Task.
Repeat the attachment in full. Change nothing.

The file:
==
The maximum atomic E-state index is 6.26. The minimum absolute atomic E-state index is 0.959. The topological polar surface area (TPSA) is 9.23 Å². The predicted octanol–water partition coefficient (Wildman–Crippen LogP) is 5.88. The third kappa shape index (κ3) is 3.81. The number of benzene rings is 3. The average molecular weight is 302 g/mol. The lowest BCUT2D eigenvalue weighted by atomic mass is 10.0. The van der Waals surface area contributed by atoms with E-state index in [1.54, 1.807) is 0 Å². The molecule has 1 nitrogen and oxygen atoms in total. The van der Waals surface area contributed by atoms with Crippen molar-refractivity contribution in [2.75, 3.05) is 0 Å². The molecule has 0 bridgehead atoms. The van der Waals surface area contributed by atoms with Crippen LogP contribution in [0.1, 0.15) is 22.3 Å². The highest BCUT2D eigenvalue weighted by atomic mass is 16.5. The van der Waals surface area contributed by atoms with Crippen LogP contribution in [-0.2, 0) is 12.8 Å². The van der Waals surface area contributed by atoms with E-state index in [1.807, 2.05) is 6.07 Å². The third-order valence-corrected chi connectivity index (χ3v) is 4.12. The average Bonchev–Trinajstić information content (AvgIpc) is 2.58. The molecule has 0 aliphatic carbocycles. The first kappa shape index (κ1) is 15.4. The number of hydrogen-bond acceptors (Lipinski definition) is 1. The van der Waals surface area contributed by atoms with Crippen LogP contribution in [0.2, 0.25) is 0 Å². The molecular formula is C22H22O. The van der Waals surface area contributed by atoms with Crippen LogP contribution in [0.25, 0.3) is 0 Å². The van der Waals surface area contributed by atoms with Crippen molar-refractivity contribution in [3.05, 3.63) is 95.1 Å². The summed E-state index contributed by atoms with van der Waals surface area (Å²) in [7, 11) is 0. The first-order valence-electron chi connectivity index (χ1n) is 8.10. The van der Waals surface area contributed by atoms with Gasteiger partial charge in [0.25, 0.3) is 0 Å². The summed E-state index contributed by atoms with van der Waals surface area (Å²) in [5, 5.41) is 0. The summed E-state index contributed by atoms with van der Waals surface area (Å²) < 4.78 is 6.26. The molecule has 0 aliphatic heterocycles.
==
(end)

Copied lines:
The maximum atomic E-state index is 6.26. The minimum absolute atomic E-state index is 0.959. The topological polar surface area (TPSA) is 9.23 Å². The predicted octanol–water partition coefficient (Wildman–Crippen LogP) is 5.88. The third kappa shape index (κ3) is 3.81. The number of benzene rings is 3. The average molecular weight is 302 g/mol. The lowest BCUT2D eigenvalue weighted by atomic mass is 10.0. The van der Waals surface area contributed by atoms with E-state index in [1.54, 1.807) is 0 Å². The molecule has 1 nitrogen and oxygen atoms in total. The van der Waals surface area contributed by atoms with Crippen molar-refractivity contribution in [2.75, 3.05) is 0 Å². The molecule has 0 bridgehead atoms. The van der Waals surface area contributed by atoms with Crippen LogP contribution in [0.1, 0.15) is 22.3 Å². The highest BCUT2D eigenvalue weighted by atomic mass is 16.5. The van der Waals surface area contributed by atoms with Crippen LogP contribution in [-0.2, 0) is 12.8 Å². The van der Waals surface area contributed by atoms with E-state index in [1.807, 2.05) is 6.07 Å². The third-order valence-corrected chi connectivity index (χ3v) is 4.12. The average Bonchev–Trinajstić information content (AvgIpc) is 2.58. The molecule has 0 aliphatic carbocycles. The first kappa shape index (κ1) is 15.4. The number of hydrogen-bond acceptors (Lipinski definition) is 1. The van der Waals surface area contributed by atoms with Crippen LogP contribution in [0.2, 0.25) is 0 Å². The molecular formula is C22H22O. The van der Waals surface area contributed by atoms with Crippen LogP contribution in [0.25, 0.3) is 0 Å². The van der Waals surface area contributed by atoms with Crippen molar-refractivity contribution in [3.05, 3.63) is 95.1 Å². The summed E-state index contributed by atoms with van der Waals surface area (Å²) in [7, 11) is 0. The first-order valence-electron chi connectivity index (χ1n) is 8.10. The van der Waals surface area contributed by atoms with Gasteiger partial charge in [0.25, 0.3) is 0 Å². The summed E-state index contributed by atoms with van der Waals surface area (Å²) in [5, 5.41) is 0. The summed E-state index contributed by atoms with van der Waals surface area (Å²) < 4.78 is 6.26. The molecule has 0 aliphatic heterocycles.